What was objectionable was Savage publicly ridiculing those who walked out, and calling them "pansy-assed."

Tony said...

I have never commented on your posts before, but I couldn't ignore this one.

I have read a lot about this incident and it appears not all the facts are being considered.

According to accounts I have read and from what I have seen in the video, these kids did not walk out in spontaneous protest.

They got up and began walking about before he made his "bullshit" comments. It was clearly a planned protest. The kids were not upset when they left. They were talking and laughing with each other.

Dan wasn't responding to a spontaneous act of a bunch of kids being upset. We was responding to a coordinated statement being made against him.

Also according to Dan he specifically asked the organizers if he should tone down is typical approach or his language and he was told in no uncertain terms that he should not.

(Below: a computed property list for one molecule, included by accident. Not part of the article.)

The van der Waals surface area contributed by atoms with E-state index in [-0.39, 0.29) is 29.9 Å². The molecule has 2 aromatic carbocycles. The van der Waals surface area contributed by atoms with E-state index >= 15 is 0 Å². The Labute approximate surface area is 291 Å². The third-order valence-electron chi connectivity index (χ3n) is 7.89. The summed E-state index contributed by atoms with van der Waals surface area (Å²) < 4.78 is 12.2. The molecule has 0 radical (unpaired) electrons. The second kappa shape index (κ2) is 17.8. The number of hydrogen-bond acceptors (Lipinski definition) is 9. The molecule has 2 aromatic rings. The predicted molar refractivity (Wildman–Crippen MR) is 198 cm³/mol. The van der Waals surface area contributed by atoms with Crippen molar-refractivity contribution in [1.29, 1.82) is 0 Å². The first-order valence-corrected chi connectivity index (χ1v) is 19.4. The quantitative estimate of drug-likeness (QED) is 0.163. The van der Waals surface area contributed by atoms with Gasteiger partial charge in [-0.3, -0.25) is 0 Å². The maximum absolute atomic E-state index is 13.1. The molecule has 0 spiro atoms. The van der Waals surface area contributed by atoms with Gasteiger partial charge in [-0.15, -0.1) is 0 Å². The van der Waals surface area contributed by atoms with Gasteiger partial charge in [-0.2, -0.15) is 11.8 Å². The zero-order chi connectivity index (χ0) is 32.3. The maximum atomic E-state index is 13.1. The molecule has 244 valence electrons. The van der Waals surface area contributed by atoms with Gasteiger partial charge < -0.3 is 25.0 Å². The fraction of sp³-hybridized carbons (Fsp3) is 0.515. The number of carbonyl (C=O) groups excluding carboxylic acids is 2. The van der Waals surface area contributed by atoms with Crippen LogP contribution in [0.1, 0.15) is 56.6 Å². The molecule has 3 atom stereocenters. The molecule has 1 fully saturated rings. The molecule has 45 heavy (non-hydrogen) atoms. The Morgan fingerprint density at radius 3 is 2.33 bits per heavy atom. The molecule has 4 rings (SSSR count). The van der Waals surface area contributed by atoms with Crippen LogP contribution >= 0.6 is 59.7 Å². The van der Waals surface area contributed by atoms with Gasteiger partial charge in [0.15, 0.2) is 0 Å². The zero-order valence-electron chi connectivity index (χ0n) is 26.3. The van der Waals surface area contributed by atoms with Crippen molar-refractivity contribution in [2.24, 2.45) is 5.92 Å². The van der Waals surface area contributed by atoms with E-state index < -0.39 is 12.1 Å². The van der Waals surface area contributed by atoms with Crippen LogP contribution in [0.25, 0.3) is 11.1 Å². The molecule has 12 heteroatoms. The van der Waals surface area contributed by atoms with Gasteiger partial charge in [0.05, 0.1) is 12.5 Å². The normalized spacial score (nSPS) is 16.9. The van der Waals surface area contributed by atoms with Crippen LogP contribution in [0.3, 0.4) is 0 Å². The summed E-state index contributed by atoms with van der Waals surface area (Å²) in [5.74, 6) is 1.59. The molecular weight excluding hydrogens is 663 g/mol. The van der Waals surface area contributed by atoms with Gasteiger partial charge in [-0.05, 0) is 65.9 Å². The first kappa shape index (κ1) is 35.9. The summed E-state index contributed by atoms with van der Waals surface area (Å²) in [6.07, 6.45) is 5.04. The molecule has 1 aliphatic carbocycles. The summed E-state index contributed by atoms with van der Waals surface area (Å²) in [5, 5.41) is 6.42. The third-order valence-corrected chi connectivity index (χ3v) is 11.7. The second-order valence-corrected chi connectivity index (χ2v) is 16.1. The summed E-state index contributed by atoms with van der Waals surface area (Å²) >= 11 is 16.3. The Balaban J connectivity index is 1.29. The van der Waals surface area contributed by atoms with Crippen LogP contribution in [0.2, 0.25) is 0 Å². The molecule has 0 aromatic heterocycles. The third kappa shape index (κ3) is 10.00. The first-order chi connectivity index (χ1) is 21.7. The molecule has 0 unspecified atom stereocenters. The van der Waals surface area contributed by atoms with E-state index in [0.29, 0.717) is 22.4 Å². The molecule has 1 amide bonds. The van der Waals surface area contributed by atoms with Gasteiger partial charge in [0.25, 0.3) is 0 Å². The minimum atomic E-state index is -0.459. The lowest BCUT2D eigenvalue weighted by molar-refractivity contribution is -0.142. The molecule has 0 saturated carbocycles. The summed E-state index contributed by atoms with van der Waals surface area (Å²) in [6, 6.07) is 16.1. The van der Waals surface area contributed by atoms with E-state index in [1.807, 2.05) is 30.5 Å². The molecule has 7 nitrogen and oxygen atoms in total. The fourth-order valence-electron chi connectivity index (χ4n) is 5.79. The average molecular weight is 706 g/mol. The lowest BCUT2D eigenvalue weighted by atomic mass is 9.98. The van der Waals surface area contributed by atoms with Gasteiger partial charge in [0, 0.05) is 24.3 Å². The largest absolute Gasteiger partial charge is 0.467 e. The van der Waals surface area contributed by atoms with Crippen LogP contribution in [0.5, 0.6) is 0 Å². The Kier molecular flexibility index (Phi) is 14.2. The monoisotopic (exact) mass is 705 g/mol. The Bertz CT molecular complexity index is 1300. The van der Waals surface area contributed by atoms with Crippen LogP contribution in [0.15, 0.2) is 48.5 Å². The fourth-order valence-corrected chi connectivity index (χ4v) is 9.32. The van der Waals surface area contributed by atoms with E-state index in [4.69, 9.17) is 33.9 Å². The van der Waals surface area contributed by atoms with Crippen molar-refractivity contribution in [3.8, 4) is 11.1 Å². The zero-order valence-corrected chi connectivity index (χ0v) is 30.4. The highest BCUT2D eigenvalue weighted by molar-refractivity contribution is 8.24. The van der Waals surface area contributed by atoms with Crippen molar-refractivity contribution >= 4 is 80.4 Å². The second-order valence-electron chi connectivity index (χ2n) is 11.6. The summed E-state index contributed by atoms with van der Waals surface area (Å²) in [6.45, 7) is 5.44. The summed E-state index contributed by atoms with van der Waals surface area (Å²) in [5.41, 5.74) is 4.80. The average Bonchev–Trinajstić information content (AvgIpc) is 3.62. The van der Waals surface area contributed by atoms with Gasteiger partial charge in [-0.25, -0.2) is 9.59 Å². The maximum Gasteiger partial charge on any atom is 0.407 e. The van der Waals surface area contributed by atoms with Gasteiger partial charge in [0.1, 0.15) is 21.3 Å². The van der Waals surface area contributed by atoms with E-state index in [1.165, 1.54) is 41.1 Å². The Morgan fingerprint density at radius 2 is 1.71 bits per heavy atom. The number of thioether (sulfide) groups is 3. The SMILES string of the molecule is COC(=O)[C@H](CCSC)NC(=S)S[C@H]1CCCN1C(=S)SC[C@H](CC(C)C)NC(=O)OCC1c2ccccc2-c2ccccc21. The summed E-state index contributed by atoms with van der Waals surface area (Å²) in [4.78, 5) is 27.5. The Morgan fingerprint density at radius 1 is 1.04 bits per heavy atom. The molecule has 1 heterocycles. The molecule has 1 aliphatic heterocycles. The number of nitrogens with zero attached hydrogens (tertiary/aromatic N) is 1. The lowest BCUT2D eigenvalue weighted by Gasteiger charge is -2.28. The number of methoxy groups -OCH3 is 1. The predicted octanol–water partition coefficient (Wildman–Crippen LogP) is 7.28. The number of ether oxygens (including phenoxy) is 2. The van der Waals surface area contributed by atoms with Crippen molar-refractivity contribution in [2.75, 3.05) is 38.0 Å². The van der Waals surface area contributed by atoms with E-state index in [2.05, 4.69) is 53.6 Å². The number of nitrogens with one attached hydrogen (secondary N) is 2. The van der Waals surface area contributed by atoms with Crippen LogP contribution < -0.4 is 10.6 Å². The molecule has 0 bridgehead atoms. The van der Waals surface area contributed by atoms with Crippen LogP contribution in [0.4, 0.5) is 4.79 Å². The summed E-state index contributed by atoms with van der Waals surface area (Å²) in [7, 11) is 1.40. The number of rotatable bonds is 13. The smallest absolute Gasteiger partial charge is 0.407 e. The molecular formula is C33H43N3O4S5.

It is important to also keep in mind that this wasn't a general assembly of student attending an anti bullying presentation. The presentation was actually on journalism and these students were students specifically studying journalism. Someone aspiring to be a journalist needs to be able to listen to someone expressing ideas they don't like, and it was that element that prompted his comments.

Don't get me wrong, I agree he shouldn't have said it. I wish he hadn't of said it. But I think that those who are trying to turn this around into, "the anti bullying guy is bullying people" are wrong.

To quote The Economist's article on the incident: "Bullying is the strong picking on the weak, not the other way around (the other way around is satire). One could make the argument that in the case of Mr. Savage's speech, he was the strong one, and the high-school students were "victims", but that would be weak tea indeed. Mr. Savage is one person, not a movement, and of course those students whom he gave the vapours were free to leave. Not everyone has such freedom."